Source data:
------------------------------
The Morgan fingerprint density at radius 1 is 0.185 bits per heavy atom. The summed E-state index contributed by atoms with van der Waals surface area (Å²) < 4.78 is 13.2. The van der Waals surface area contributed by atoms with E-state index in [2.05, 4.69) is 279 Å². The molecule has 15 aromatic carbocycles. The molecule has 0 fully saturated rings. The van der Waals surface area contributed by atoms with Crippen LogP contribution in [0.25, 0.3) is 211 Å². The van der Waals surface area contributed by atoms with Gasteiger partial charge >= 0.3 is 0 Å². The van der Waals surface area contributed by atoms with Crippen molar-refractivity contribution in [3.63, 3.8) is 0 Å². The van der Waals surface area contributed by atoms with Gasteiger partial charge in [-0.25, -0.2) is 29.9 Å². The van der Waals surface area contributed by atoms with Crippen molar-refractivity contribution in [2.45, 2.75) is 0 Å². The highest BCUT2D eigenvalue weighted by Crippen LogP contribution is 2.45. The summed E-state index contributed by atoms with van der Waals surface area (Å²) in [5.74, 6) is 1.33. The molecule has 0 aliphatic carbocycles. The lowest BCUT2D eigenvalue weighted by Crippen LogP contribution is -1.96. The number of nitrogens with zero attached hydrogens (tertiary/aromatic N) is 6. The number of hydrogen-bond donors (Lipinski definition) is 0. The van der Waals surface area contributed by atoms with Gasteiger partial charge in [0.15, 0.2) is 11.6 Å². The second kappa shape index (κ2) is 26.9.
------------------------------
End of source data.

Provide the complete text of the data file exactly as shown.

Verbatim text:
The Morgan fingerprint density at radius 1 is 0.185 bits per heavy atom. The summed E-state index contributed by atoms with van der Waals surface area (Å²) < 4.78 is 13.2. The van der Waals surface area contributed by atoms with E-state index in [2.05, 4.69) is 279 Å². The molecule has 15 aromatic carbocycles. The molecule has 0 fully saturated rings. The van der Waals surface area contributed by atoms with Crippen LogP contribution in [0.25, 0.3) is 211 Å². The van der Waals surface area contributed by atoms with Gasteiger partial charge >= 0.3 is 0 Å². The van der Waals surface area contributed by atoms with Crippen molar-refractivity contribution in [3.63, 3.8) is 0 Å². The van der Waals surface area contributed by atoms with Gasteiger partial charge in [-0.25, -0.2) is 29.9 Å². The van der Waals surface area contributed by atoms with Crippen molar-refractivity contribution in [2.45, 2.75) is 0 Å². The highest BCUT2D eigenvalue weighted by Crippen LogP contribution is 2.45. The summed E-state index contributed by atoms with van der Waals surface area (Å²) in [5.74, 6) is 1.33. The molecule has 0 aliphatic carbocycles. The lowest BCUT2D eigenvalue weighted by Crippen LogP contribution is -1.96. The number of nitrogens with zero attached hydrogens (tertiary/aromatic N) is 6. The number of hydrogen-bond donors (Lipinski definition) is 0. The van der Waals surface area contributed by atoms with Gasteiger partial charge in [0.15, 0.2) is 11.6 Å². The second kappa shape index (κ2) is 26.9.